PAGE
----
Overcome Your Fear of the Dentist


Fear of the dentist?

If the thought of a dental visit fills you with fear, take heart: You're not alone. Dental anxiety statistics have shown that while extreme dental phobias are uncommon, up to 38 percent of patients do suffer from some form of dental anxiety, and 8 percent describe it as severe. Overall, researchers have found that prior to a planned dental visit, as many as 75 percent of patients feel some degree of nervousness.

The most common reasons for dental anxiety are:

  • Fear of discomfort. If your dental anxiety stems from a fear of pain, don't be shy about letting your dentist know. Rest assured that pain is the last thing he or she wants you to feel. Modern technology helps to ensure that you won't.
  • Fear of needles. Many people want a local anesthetic but dread the standard method of delivery. Others worry that the numbing effect will kick in too late or that the dose given will not have the desired effect. If the painkiller has failed to hit the proper spot or to make you sufficiently numb, it's not a problem. Just be sure to let your dentist know before he begins the actual treatment.
  • Fear of embarrassment. It is normal to be ashamed of your dental condition, particularly if several years have passed since your previous visit. You can be certain of one thing here: Dental anxiety has caused the cancellation of many an office visit, and most dentists have likely seen and treated patients whose mouths are in worse shape than yours is. When a person suffers from a fear of dentists, bad teeth are often the unfortunate byproduct.
  • Fear of being out of control. This is surprisingly common. However, you are more in charge here than you realize. The dentist is not holding you prisoner. Ask him to explain what he is doing as he goes along. That will alleviate the powerless feeling that comes with not knowing. It can also help if you and your dentist agree on a signal by which you can communicate when you need a break or want the dentist to stop what he's doing.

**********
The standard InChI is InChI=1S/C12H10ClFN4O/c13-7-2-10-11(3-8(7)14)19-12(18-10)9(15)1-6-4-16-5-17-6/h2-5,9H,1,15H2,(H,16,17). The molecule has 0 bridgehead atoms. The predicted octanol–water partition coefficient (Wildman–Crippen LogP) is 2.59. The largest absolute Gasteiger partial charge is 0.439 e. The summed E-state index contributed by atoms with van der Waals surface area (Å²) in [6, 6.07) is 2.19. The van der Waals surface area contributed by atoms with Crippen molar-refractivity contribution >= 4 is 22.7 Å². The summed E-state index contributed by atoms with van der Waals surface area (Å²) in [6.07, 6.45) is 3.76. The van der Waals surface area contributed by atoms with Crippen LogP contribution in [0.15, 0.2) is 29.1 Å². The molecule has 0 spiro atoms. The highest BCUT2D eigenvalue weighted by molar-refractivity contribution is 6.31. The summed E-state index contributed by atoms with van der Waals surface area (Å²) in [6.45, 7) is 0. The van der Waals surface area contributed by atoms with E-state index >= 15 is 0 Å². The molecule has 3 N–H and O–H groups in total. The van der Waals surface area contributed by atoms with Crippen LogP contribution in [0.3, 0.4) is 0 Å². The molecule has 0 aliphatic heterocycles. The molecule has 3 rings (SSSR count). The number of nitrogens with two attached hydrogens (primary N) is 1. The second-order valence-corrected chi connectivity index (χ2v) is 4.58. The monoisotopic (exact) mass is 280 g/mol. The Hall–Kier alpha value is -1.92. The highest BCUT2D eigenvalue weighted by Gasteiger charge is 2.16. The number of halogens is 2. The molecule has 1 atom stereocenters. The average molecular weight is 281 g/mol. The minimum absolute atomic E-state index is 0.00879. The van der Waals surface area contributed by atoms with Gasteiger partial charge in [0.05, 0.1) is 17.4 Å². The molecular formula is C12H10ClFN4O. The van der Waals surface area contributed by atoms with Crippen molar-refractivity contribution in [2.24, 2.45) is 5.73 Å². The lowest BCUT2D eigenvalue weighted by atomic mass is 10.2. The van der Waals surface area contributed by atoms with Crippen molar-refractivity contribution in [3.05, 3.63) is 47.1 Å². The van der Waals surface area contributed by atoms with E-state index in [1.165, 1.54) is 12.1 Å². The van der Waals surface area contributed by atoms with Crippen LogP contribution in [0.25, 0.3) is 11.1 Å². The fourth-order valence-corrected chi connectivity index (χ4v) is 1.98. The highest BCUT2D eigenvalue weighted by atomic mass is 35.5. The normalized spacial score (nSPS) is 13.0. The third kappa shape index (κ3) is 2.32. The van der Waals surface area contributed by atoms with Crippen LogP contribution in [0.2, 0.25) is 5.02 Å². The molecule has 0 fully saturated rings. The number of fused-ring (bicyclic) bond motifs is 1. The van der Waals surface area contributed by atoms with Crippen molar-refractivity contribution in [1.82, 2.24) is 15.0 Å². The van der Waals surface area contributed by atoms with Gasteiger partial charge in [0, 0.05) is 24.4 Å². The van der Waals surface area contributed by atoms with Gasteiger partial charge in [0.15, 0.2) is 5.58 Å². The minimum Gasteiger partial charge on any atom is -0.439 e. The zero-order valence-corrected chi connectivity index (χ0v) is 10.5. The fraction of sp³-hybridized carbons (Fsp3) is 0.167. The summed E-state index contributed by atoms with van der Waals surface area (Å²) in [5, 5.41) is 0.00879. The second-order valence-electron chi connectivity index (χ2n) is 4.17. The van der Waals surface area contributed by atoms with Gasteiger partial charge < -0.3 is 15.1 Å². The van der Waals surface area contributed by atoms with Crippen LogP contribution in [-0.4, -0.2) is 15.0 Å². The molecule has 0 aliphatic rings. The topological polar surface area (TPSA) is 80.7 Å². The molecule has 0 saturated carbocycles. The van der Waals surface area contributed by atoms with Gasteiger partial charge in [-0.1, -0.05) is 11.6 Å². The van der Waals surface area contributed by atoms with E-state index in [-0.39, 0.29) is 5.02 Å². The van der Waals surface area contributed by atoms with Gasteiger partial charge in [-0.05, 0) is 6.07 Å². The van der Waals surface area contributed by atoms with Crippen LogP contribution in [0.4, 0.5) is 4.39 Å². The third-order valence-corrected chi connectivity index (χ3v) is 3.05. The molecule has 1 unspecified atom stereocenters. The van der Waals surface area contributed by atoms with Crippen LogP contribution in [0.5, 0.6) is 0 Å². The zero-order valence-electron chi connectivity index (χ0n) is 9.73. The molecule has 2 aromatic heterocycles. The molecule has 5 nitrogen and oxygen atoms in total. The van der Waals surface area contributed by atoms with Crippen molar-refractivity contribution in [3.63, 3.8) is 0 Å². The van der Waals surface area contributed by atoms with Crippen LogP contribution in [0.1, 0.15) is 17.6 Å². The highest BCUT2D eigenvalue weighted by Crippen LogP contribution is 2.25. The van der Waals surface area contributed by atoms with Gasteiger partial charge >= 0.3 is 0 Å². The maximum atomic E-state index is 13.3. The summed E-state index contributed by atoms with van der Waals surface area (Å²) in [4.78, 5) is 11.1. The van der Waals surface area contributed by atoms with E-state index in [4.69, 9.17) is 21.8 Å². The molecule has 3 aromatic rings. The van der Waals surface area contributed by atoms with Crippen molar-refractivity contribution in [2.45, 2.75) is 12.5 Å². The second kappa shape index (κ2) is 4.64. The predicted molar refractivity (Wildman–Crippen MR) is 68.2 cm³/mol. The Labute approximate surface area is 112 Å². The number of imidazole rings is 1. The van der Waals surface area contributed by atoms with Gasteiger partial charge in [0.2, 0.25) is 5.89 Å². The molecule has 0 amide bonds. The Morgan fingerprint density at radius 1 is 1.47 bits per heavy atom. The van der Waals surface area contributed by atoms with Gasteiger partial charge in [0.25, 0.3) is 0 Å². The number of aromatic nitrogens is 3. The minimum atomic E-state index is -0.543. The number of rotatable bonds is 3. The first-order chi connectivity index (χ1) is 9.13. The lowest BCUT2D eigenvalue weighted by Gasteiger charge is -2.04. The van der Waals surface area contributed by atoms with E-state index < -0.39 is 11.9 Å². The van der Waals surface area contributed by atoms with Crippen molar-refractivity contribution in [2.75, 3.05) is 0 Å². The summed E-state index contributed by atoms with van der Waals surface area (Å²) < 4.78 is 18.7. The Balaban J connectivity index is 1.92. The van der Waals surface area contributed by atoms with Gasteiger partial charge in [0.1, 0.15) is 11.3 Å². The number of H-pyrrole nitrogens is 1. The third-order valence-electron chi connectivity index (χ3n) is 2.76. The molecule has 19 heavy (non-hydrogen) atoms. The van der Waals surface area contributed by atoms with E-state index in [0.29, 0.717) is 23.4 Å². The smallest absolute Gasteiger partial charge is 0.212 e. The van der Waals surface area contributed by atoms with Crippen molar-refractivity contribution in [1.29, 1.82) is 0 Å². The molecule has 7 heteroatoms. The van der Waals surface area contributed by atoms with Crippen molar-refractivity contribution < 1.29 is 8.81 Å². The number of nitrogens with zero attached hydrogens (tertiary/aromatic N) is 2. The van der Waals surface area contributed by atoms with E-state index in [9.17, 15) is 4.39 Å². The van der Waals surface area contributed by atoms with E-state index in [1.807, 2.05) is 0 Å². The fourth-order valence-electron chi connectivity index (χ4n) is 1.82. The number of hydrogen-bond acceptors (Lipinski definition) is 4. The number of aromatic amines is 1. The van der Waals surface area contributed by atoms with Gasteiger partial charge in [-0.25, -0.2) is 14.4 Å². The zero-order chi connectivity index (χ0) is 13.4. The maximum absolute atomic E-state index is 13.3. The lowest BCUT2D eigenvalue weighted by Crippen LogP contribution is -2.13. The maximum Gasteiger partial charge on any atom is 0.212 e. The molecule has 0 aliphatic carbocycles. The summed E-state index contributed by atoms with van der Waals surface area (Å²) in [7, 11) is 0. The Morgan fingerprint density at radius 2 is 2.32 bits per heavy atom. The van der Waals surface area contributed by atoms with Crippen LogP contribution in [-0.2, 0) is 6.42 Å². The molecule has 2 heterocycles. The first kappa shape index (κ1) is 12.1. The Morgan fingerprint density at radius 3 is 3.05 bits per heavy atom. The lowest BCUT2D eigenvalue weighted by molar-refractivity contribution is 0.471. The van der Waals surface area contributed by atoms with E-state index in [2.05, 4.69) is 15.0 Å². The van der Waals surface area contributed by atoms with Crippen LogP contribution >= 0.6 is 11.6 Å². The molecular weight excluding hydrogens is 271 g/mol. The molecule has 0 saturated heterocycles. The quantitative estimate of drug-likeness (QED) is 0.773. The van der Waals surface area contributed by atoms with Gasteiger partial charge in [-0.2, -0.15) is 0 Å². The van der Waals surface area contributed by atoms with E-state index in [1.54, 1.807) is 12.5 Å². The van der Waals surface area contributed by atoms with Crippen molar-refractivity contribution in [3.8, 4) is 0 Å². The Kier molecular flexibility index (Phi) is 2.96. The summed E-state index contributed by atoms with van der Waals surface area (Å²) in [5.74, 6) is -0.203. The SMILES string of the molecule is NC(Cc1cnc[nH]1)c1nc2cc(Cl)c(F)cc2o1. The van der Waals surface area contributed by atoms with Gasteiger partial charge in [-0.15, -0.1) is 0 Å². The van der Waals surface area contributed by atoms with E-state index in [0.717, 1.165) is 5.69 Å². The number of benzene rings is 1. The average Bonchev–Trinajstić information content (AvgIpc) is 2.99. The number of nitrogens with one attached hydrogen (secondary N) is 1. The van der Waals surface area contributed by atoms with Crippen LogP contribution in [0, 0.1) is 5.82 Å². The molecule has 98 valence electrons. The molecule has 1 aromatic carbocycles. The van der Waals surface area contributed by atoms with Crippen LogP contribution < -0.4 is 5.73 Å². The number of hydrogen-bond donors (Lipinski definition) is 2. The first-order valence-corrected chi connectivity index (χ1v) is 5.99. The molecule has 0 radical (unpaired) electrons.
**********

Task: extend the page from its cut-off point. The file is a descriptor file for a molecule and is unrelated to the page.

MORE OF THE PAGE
• Fear of invasion of your personal space. In its most exaggerated form, this involves a dislike of being touched. There are treatments for it, but you can often handle it yourself with the realization that the person doing the invading is trying to help you, not harm you.
If you suffer from dental anxiety, don't try to keep it a secret. Let your dentist know. This will give both of you the chance to work together to determine the best ways of reducing your fears and increasing your comfort. Any dentist who makes light of your distress or refuses to take it seriously is not the dentist for you. 

How to Deal with Dental Anxiety

If you're scared of the dentist but in need of treatment, it's important to remember that today's modern age puts numerous dental anxiety treatment options at your disposal. These include:
  • Topical anesthetics. Your dentist will normally apply these with a cotton swab to numb the area before administering a local analgesic.
  • New and improved dental anxiety medications. Sometimes known as happy pills, most belong to the family of benzodiazepines, and their benefits range from simple anxiety control to strong sedative effects.